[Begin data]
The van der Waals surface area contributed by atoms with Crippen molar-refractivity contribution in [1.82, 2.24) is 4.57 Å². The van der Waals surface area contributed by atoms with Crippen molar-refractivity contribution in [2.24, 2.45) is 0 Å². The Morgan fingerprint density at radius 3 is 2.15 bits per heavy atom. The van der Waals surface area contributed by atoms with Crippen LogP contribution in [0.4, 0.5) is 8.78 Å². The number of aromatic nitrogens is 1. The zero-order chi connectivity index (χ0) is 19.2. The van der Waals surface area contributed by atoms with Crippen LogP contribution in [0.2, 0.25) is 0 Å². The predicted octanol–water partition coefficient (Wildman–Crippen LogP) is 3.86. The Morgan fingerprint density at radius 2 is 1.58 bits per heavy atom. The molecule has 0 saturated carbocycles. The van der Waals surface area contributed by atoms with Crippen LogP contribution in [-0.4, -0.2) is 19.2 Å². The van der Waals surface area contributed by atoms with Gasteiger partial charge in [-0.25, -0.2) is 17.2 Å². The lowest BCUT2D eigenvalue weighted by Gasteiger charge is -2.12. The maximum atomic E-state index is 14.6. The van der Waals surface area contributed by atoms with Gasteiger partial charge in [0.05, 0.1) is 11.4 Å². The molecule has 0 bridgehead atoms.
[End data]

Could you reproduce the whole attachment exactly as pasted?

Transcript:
The van der Waals surface area contributed by atoms with Crippen molar-refractivity contribution in [1.82, 2.24) is 4.57 Å². The van der Waals surface area contributed by atoms with Crippen molar-refractivity contribution in [2.24, 2.45) is 0 Å². The Morgan fingerprint density at radius 3 is 2.15 bits per heavy atom. The van der Waals surface area contributed by atoms with Crippen LogP contribution in [0.4, 0.5) is 8.78 Å². The number of aromatic nitrogens is 1. The zero-order chi connectivity index (χ0) is 19.2. The van der Waals surface area contributed by atoms with Crippen LogP contribution in [0.2, 0.25) is 0 Å². The predicted octanol–water partition coefficient (Wildman–Crippen LogP) is 3.86. The Morgan fingerprint density at radius 2 is 1.58 bits per heavy atom. The molecule has 0 saturated carbocycles. The van der Waals surface area contributed by atoms with Crippen LogP contribution in [-0.4, -0.2) is 19.2 Å². The van der Waals surface area contributed by atoms with Gasteiger partial charge in [-0.25, -0.2) is 17.2 Å². The lowest BCUT2D eigenvalue weighted by Gasteiger charge is -2.12. The maximum atomic E-state index is 14.6. The van der Waals surface area contributed by atoms with Gasteiger partial charge in [0.05, 0.1) is 11.4 Å². The molecule has 0 bridgehead atoms.